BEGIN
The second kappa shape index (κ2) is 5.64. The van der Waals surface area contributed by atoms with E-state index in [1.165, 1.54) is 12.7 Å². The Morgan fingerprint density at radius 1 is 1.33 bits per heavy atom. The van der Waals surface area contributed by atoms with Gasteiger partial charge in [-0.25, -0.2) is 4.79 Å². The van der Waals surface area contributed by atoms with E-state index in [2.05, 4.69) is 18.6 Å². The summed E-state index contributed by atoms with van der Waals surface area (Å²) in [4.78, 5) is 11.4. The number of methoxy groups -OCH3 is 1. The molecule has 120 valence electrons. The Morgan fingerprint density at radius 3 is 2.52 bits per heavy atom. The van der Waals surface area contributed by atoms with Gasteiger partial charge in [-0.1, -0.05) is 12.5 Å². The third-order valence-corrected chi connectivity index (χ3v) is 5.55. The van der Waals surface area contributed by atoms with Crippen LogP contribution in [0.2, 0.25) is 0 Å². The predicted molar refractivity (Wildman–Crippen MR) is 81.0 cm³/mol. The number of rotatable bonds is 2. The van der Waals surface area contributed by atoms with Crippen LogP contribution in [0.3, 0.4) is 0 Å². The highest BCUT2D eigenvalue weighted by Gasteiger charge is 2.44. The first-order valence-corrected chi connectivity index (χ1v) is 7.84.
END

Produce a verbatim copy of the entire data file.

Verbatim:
The second kappa shape index (κ2) is 5.64. The van der Waals surface area contributed by atoms with E-state index in [1.165, 1.54) is 12.7 Å². The Morgan fingerprint density at radius 1 is 1.33 bits per heavy atom. The van der Waals surface area contributed by atoms with Gasteiger partial charge in [-0.25, -0.2) is 4.79 Å². The van der Waals surface area contributed by atoms with E-state index in [2.05, 4.69) is 18.6 Å². The summed E-state index contributed by atoms with van der Waals surface area (Å²) in [4.78, 5) is 11.4. The number of methoxy groups -OCH3 is 1. The molecule has 120 valence electrons. The Morgan fingerprint density at radius 3 is 2.52 bits per heavy atom. The van der Waals surface area contributed by atoms with Gasteiger partial charge in [-0.1, -0.05) is 12.5 Å². The third-order valence-corrected chi connectivity index (χ3v) is 5.55. The van der Waals surface area contributed by atoms with Crippen LogP contribution in [0.2, 0.25) is 0 Å². The predicted molar refractivity (Wildman–Crippen MR) is 81.0 cm³/mol. The number of rotatable bonds is 2. The van der Waals surface area contributed by atoms with Crippen LogP contribution in [0.3, 0.4) is 0 Å². The highest BCUT2D eigenvalue weighted by Gasteiger charge is 2.44. The first-order valence-corrected chi connectivity index (χ1v) is 7.84.